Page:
Tag Archives: metasystemics

“A part of the world’s worlding”: Sofia (2000), Container Technologies

  • Sofia, Z. (2000). Container technologies. Hypatia, 15(2), 181-201.

I first read this back in the heady days of 2016 or so, on the direct recommendation of its author; I don’t get to name-drop very often, but Zoe Sofoulis (writing here as Zo Sofia, as she sometimes does) is a good friend, and served as a much-needed supplementary mentor for a confused science fiction writer turned doctoral student who was busily discovering they were a social theorist while trying to finish a PhD in a civil engineering department. I’m returning to it now partly because I’ve long meant to, but also because there’s a workshoppy-conferency thing coming up based around it, for which I’m intending to write a thing, and I feel like it’s always best to know what you’re riffing on as well as you can.

And what a joy it has been to return to it, with a bunch more years of experience and theory under my belt! A lot of the really good stuff here somewhat passed me by the first time round, but I can see this being a real plank citation going forwards. So, let’s get into it, eh?

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Intro

Sofia’s opening frame is the notion of the re-sourcing of the world, an idea which I believe first surfaces as a couple of asides in Haraway’s justly famed “Situated Knowledges” piece: this is the reduction of the world, through the supposedly objective top-down gaze of the technoscientific “God trick”, to a storehouse of stuff to be extracted and used. Sofia notes here the paradoxical shortages (of land, housing, food, and more) that accompany this perspective of seeming plenitude, and the threat of the exhaustion of the planetary body concealed behind the abundant figure of the “Super Mother” construct so necessary to late-late consumer capitalism.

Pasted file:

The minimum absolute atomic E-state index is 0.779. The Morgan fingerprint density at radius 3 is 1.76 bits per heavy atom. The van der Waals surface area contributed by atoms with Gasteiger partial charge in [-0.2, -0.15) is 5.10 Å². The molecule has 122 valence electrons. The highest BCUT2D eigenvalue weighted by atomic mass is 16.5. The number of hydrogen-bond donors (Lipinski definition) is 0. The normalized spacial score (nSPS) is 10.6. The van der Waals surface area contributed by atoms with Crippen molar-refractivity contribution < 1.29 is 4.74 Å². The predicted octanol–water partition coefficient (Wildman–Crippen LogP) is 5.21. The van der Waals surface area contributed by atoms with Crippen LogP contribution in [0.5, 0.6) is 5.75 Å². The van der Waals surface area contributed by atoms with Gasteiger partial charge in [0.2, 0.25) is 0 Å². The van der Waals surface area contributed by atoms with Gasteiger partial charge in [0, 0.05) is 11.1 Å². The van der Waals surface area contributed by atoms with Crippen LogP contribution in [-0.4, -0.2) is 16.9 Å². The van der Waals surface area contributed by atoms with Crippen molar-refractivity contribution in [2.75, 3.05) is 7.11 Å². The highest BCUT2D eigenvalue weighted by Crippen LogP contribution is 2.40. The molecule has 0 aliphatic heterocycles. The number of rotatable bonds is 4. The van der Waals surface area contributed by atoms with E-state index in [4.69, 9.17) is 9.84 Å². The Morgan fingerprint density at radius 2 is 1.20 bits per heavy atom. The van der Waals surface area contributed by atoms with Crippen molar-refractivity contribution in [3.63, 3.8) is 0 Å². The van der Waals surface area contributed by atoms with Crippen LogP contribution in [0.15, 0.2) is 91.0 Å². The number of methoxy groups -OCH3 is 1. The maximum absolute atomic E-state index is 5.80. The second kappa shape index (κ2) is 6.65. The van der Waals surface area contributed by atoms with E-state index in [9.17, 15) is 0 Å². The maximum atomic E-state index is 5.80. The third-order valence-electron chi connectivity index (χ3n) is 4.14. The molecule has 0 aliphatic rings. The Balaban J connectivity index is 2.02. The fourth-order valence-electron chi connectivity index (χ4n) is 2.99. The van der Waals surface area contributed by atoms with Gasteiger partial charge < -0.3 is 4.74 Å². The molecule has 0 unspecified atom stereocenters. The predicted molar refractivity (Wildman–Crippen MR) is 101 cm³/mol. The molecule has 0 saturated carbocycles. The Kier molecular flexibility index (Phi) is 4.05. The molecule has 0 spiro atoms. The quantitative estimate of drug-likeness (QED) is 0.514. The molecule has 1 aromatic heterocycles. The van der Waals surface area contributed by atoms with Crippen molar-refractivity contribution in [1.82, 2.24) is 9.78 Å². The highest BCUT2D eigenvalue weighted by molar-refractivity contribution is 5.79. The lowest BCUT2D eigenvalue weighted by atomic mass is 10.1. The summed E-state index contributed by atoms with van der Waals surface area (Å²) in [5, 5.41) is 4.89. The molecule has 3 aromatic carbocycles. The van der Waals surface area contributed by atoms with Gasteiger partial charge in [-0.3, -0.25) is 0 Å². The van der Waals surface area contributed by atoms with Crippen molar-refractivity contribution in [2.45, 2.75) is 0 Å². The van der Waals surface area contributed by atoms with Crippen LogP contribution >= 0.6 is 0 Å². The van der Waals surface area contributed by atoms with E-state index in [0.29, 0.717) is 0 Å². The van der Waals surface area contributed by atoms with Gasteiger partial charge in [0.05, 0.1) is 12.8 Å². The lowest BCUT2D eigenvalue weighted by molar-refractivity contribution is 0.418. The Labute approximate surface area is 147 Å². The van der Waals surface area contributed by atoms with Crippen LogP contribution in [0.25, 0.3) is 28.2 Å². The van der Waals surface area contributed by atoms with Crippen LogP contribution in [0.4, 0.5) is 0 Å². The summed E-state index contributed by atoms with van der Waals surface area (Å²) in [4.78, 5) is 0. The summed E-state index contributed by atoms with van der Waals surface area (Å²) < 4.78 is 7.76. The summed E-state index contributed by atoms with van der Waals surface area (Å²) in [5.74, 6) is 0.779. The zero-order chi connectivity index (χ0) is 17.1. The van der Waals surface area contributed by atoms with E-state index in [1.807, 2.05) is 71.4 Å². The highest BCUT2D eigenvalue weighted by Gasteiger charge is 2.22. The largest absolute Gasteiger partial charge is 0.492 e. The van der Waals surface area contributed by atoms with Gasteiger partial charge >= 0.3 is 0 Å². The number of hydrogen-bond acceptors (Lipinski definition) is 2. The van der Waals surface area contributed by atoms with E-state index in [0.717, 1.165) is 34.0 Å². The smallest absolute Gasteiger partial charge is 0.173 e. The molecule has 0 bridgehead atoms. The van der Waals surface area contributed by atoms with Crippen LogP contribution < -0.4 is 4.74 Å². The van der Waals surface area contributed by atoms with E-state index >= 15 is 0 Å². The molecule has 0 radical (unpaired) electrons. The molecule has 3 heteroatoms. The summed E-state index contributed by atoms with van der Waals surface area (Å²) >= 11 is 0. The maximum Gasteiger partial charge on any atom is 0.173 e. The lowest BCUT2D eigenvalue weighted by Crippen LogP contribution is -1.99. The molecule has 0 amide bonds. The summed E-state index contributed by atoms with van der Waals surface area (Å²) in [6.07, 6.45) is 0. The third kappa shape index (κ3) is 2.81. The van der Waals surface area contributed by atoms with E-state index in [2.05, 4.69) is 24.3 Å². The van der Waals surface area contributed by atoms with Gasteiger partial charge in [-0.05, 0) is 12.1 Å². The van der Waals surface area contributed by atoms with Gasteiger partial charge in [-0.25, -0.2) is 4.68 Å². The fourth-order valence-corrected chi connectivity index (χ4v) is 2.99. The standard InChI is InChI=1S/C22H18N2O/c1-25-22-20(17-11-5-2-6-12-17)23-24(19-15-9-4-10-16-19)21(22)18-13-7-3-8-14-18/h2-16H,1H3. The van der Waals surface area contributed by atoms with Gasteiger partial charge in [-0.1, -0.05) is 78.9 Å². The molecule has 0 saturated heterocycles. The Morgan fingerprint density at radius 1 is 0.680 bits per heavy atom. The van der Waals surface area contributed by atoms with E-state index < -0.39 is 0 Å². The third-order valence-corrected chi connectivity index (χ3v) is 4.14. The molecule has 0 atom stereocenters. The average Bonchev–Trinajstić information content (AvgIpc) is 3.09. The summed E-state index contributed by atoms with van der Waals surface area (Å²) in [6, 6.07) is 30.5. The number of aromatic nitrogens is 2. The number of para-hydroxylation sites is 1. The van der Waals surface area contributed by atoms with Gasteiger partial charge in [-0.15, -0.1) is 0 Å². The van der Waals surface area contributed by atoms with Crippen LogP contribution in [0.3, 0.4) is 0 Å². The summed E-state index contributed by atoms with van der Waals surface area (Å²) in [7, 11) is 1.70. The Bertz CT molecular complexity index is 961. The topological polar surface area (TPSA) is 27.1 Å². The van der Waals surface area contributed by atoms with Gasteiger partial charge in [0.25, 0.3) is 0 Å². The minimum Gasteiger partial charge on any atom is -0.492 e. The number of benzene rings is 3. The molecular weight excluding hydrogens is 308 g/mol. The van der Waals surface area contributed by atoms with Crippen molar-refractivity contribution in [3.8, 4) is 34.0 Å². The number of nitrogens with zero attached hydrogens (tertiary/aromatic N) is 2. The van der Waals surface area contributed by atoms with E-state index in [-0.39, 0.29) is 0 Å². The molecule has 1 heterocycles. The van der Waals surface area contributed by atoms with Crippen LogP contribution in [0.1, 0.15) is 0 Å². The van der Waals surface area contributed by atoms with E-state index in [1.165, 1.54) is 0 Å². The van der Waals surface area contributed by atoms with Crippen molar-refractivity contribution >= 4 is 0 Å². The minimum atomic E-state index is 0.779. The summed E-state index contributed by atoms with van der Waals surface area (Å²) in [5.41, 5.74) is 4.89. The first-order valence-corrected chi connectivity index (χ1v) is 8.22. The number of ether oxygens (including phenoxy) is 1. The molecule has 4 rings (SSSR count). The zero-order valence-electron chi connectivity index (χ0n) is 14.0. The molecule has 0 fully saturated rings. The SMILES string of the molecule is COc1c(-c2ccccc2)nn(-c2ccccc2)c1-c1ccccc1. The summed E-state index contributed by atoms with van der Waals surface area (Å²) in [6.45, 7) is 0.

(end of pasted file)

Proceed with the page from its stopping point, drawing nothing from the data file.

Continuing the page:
(It is not a criticism to observe that while Sofia identifies the “want” of “[w]e greedy metropoles” for this “facilitating environment” (p181), the origins or causes of that want—and the distinctions one might make between wants and needs—are not in the frame of this piece; that’s out of scope. But it means that some sort of connective work between the distribution/facilitation focus herein and various strands of libidinal theory could be quite productive.)

So. “Artifacts for containment and supply are not only readily interpreted as metaphorically feminine; they are also historically associated with women’s traditional labours” (p182); they are also largely overlooked by histories and philosophies and tech, much as women themselves have been largely overlooked by history and philosophy more broadly, and Sofia is looking to “unsettle habitual assumptions that space is merely an unintelligent container, or containers dumb spaces” (ibid). To do so, she deploys

  • the ideas of Bateson and Winnicot, in order to think through emergent subjectivities in cybernetic ecologies;
  • Mumford’s thought on the distinction between tools and utensils (which is not quite so purely a gendered issue as he proposed; and
  • Heidegger, for “key insights into the importance of containment and supply in the late modern period”.

I will flag here that the periodicity of this paper is worth keeping in mind: it’s two decades old now, and as such doesn’t quite roll up to the current condition of our global logistical metasystem. This is less a shortcoming than an opportunity to think about those last twenty years as a period of intensified elision, resulting in a configuration that, while not exactly new, nonetheless represents a distinct set of conditions for thinking about containment, facilitation, distribution, infrastructure… but I’m getting ahead of myself a bit, here, aren’t I?)

“No environment, no entity”

First up is the polymathic Gregory Bateson, here combining his roles as epistemologist and cybernetics theorist; his “epistemological perspective on the unit of survival […] is a cybernetic one, based around a notion of the immanence of mind and subjectivity” (p182); Sofia summarises this as the belief that “intelligence is not confined to the deliberations of the contending ego or cogito, but can be found in the changing patterns of mutual adaptation and co-adaptation undergone within and by the organism-environment ensemble” (p183). She discusses a (very!) early “smart home” concept (designed by the architect France GaBe) in which drudgeries such as loading and unloading washing machines and dishwashers are engineered away through the use of “specialised cupboards” which do more than merely store things; this adaptiveness between organism and environment is contrasted to the top-down command-and-control concepts that predominate in (male-authored) “smart home” designs.